Tag: Unemployment

Going Through The Motions


51tgilp1VzL._SY300_It doesn’t take much sympathy to feel for the long-term unemployed, especially those who held down jobs for decades before discovering that — due to changes in the market, financial collapse, or injury — neither they nor their skills have useful employment. I’d even say that one needn’t be a raging leftist to at least consider whether the state should have some role in helping them transition into something new and remunerative, rather than let their skills and work habits atrophy to the point where they’re incapable of ever getting a new job.

It should come as little surprise that in Europe — where more than half of the unemployed haven’t had a job in over a year — consideration often turns into implementation. Sometimes, as this New York Times piece describes, that goes to some very, very weird places:

Sabine de Buyzer, working in the accounting department, leaned into her computer and scanned a row of numbers. Candelia [her employer] was doing well. Its revenue that week was outpacing expenses, even counting taxes and salaries. “We have to be profitable,” Ms. de Buyzer said. “Everyone’s working all out to make sure we succeed.”

The April Jobs Report: Is That All There is to This Economic Recovery?



So, a decent snapback in the US labor market. Net new jobs increased by 223,000 in April — matching the consensus forecast –while the unemployment rate fell by 0.1 percentage point to 5.4%, according to the Bureau of Labor Statistics. Labor force participation ticked up, making that jobless rate improvement look a bit stronger. The U-6 underemployment rate edged lower. Also, some more progress in the long-term jobless numbers.

Not so decent: The employment rate went nowhere. The March jobs number was revised lower from 126,000 to 85,000. Over the past three months, job gains have averaged 191,000 per month vs. 260,000 monthly in 2014. And, once again, weak wages: The broadest measure of average hourly earnings was up 0.1%, leaving average hourly earnings up 2.2% over the past year. Average hourly earnings for production and non-supervisory workers were up 0.1% and 1.9% year over year. (Double that rate would be nice.) What’s more, the US may still have a 3-6 million “jobs gap.”

The End of the Obama (Teeny,Tiny) Boom(let): Is That All There Is?


040315jobs3The streak is over. After twelve consecutive months of 200,000-plus jobs gains — the longest run since 1994 — the US economy added just 126,000 jobs in March, according to the Labor Department. That’s about half what Wall Street was looking for. Even worse, jobs gains for January and February were revised lower by a combined 69,000. So far this year, monthly jobs gains have averaged just 197,000 vs. 324,000 for the final three months of last year and 260,000 for all of 2014. “March US employment lays an egg” is how Barclays bank put it.

Sure, the unemployment rate remained unchanged at 5.5%, while the broader U-6 unemployment/underemployment measure fell to 10.9%, from 11.0%. Then again, you can thank a 95,000 drop in the labor force for that. Also, no progress on the employment rate, which stayed steady, or the labor force participation rate, which dipped a bit. And same-old, same-old on wages. Although average hourly earnings of private-sector workers rose 0.3% in March from February, to $24.86, growth over the past year is still just a meager 2.1%. Average hourly earnings for production and nonsupervisory workers were up 0.2% and 1.8% over the past year. Meanwhile, look for first-quarter GDP growth beginning with a “1” or a “0.”

If you are a believer in secular stagnation, 2015 has been a year of affirmation so far. Over at Politico, ace reporter Ben White explores whether an economic downshift could “seriously complicate matters for Obama’s would-be successor, Hillary Clinton, who could wind up squaring off against a GOP opponent promising — fairly or not —an end to the desultory growth rates of the Obama years.” And Democrats surely don’t like headlines like this one from Yahoo News: “Except for rich, Americans’ incomes fell last year.” As I see it, 2016 will revolve around voters answering “Will you be better off eight years from now?” rather than “Are you better off than eight years ago?”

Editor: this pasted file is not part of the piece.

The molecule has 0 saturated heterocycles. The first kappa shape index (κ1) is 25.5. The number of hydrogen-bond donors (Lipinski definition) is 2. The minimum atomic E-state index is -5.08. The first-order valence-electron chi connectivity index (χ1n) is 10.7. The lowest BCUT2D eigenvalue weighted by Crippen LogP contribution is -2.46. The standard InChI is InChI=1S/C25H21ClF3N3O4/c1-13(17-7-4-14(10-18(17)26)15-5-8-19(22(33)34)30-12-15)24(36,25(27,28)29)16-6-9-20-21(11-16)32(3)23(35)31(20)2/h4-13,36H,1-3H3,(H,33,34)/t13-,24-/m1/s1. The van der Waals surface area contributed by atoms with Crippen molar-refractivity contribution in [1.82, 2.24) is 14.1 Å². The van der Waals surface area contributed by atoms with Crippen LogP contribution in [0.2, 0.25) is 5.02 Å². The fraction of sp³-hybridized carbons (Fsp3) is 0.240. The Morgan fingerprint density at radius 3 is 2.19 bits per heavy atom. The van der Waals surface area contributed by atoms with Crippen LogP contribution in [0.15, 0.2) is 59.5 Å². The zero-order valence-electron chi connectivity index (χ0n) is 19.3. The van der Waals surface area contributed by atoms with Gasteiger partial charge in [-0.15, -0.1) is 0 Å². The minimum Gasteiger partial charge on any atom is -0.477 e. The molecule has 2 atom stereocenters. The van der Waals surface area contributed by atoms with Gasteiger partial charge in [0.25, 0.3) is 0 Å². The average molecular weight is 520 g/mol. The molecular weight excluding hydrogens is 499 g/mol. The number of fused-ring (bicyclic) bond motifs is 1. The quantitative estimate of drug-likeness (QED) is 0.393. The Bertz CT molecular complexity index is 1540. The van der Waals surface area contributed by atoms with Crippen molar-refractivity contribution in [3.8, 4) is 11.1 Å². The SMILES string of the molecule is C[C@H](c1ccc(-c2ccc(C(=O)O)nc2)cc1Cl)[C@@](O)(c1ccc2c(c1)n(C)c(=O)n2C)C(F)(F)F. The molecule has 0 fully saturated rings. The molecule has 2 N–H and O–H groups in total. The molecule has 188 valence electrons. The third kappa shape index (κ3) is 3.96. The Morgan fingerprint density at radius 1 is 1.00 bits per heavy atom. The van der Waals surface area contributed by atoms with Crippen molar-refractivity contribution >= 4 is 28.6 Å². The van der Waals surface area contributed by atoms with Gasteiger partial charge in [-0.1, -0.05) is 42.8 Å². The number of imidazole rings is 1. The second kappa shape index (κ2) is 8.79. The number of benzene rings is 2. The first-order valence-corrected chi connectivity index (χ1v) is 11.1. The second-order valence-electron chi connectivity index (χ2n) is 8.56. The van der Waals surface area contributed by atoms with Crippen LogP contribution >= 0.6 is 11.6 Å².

Robopocalypse, Not Yet?


shutterstock_187027727You can believe there’s a Lieutenant Commander Data in our future without also believing he’ll be visiting soon. Economist Robin Hanson agrees with the former speculation, not so much the latter. Hanson thinks “super-robots are likely to arrive eventually” and will  “eventually get good enough to take pretty much all jobs.”

Eventually, eventually. But what about right now or pretty soon? What about IBM’s Jeopardy champ WatsonBaxter the flexibly programmable robot, and the Google driverless car? And what about that scary Oxford paper that predicts 47% of US jobs are just a decade or two from being automated away?

Well, there is evidence that automation is already having a big impact on workers, particularly those in middle-skill jobs composed of “routine, codifiable tasks,” according to economist David Autor. And this may be contributing to the “jobless” recoveries of the past three recessions. What’s more, you can thank automation for this simple chart looking at manufacturing employment and output:

The Misery Index is at a 56-Year Low. It Needs to be Replaced.


030215miseryIf you judge the US economy according to the 1970s-created Misery Index, times are pretty good. Inflation is low (thanks in part to low gas prices), unemployment is down (the Not-So-Great Recovery continues), therefore the Misery Index suggests an economy brimming with joy and contentment. And some other measures confirm that take. As the WSJ’s Josh Zumbrun notes in his piece on the index: “Economists may have caveats about the Misery Index; but consumers have fewer hang-ups. The Conference Board’s measure of Consumer Confidence and the University of Michigan’s Consumer Sentiment index in January reached the highest since 2007 and 2004, respectively.”

A few points here:

First, among those caveats that Zumbrun mentions is that the official jobless rate may be giving a misleading picture of labor market health. While the 5.7% U-3 rate is just 1.3 percentage points above its pre-recession low, the broader U-6 unemployment-underemployment rate is 3.4 points above its pre-recession nadir. What’s more, the employment rate — the share of non-jailed, non-military adults with any job —  is still way closer to its recession low than its pre-recession high. And while job creation is up, wage growth has been pretty stagnant.